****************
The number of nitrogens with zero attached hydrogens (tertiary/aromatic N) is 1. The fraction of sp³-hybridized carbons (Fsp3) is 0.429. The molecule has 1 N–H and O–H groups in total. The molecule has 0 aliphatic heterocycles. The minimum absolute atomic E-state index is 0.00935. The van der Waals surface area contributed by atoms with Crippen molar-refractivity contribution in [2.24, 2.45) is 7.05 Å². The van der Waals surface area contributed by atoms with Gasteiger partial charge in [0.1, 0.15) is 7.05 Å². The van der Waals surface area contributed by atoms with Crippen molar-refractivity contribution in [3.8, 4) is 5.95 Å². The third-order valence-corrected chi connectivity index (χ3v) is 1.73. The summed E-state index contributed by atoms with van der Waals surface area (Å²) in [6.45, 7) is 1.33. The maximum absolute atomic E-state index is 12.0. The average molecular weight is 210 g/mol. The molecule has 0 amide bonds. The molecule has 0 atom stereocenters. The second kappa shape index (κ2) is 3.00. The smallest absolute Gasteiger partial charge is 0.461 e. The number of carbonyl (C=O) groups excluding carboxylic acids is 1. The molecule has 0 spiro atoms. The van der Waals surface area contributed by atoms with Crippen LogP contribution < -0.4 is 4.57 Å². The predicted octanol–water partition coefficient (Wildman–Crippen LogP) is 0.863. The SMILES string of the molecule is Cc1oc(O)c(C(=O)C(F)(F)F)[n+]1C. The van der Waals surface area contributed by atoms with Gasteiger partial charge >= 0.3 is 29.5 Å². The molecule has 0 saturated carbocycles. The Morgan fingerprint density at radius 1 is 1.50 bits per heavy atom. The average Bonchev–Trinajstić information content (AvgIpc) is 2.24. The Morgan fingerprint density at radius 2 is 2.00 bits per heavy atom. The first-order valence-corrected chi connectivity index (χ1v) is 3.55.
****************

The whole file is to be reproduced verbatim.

The number of nitrogens with zero attached hydrogens (tertiary/aromatic N) is 1. The fraction of sp³-hybridized carbons (Fsp3) is 0.429. The molecule has 1 N–H and O–H groups in total. The molecule has 0 aliphatic heterocycles. The minimum absolute atomic E-state index is 0.00935. The van der Waals surface area contributed by atoms with Crippen molar-refractivity contribution in [2.24, 2.45) is 7.05 Å². The van der Waals surface area contributed by atoms with Gasteiger partial charge in [0.1, 0.15) is 7.05 Å². The van der Waals surface area contributed by atoms with Crippen molar-refractivity contribution in [3.8, 4) is 5.95 Å². The third-order valence-corrected chi connectivity index (χ3v) is 1.73. The summed E-state index contributed by atoms with van der Waals surface area (Å²) in [6.45, 7) is 1.33. The maximum absolute atomic E-state index is 12.0. The average molecular weight is 210 g/mol. The molecule has 0 amide bonds. The molecule has 0 atom stereocenters. The second kappa shape index (κ2) is 3.00. The smallest absolute Gasteiger partial charge is 0.461 e. The number of carbonyl (C=O) groups excluding carboxylic acids is 1. The molecule has 0 spiro atoms. The van der Waals surface area contributed by atoms with Crippen LogP contribution < -0.4 is 4.57 Å². The predicted octanol–water partition coefficient (Wildman–Crippen LogP) is 0.863. The SMILES string of the molecule is Cc1oc(O)c(C(=O)C(F)(F)F)[n+]1C. The van der Waals surface area contributed by atoms with Gasteiger partial charge >= 0.3 is 29.5 Å². The molecule has 0 saturated carbocycles. The Morgan fingerprint density at radius 1 is 1.50 bits per heavy atom. The average Bonchev–Trinajstić information content (AvgIpc) is 2.24. The Morgan fingerprint density at radius 2 is 2.00 bits per heavy atom. The first-order valence-corrected chi connectivity index (χ1v) is 3.55.